365 Health Strategies (Jan 10): What's Worth the Fight?
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"A man's enemies will be those of his own household" [Matt 10:36]. Of course, it's rare that those of one's own house become enemies to the point of taking up arms. But, those of one's household can do most to sidetrack a motivated person from good intentions and new resolutions.
Many major goals (like a new exercise program or new way of eating) require small but consistent daily amounts of time that family can derail. New behaviors and new commitments can leave family and friends surprised and upset: What do you mean you don't want to sit here and drink a coke and watch T.V. tonight? You want to leave me here alone and go for a walk? You want 15 minutes alone to read scripture? I've been looking forward to seeing you all day. These children need someone to corner them with their homework! I'm hungry!
There's always the continuous fight with one's own volition. We often walk a narrow beam of resolution (surrounded by private temptations) and the slightest expressed discomfort by a loved one pushes us into broken resolutions and the valley to depression carpeted with good intentions.
So, what do you think is worth fighting for? What means so much to you that you'll stand up to anyone . . . even the people you love?
Here's my list. Scan through it, then consider making your own written list and sharing it with those you love (please don't put "the remote control" on your list).
1. My workout schedule. Without health, I'm not as useful to anyone.
2. My work schedule. Without resources it's difficult for me to care for those I love.
3. To put my children's needs before that of any adult. If their own dad won't make them a priority, who will?
4. Alone time. However brief. Without it, I face total annihilation of self, death of creativity, and loss of contact with God.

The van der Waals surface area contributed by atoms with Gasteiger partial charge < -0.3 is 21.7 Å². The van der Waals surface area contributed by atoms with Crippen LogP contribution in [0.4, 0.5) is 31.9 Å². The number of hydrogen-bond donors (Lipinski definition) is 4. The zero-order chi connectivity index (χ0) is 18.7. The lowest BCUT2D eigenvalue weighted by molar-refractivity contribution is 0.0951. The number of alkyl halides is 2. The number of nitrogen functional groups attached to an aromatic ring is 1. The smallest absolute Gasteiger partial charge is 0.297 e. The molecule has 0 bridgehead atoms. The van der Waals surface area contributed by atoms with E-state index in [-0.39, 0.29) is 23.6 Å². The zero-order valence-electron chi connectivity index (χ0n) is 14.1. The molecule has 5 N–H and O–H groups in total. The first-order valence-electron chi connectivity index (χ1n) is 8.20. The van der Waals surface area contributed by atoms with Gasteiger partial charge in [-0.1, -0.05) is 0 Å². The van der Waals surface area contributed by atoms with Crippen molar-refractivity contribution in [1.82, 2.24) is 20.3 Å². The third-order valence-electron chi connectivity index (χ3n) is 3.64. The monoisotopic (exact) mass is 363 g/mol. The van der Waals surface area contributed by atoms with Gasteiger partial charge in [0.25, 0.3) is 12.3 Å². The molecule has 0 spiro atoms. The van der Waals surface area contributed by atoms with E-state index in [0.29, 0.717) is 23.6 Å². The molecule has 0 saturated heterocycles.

5. To not use alcohol or drugs at any time. Your party does not obligate me to dull my senses and kill part of my brain.
6. To refuse to eat anything at anytime. Your party or special recipe does not obligate me to be less healthy than I know how to be.
7. The right to leave at anytime. Life is too short to waste time in a dangerous, unhealthy, or demoralizing environment.
8. The right to make money doing what I enjoy . . . even if it doesn't produce as much money as you think I should make. Even if you don't like what I'm doing.
9. Rest. I've worked all the way around many clocks. But, when I really need rest, I'll stop (see number 1.)
10. Peace and Safety of my family and friends . . . and myself.
11. To do what seems right between God and me . . . even if it hurts you, even if it hurts me. God is love. Doing right should always be right.
12. The right to save daily time to play and act as childish as I please.
__ Read Matthew: Chapters 9 - 12
Peace & Health,
__Walk 3 miles: actual miles walked _____
__ Eat 5 fruits or vegetables _____
__ Virtue: Silence-speak not but what may benefit others or yourself; avoid trifling conversation.
Charles Runels, MD
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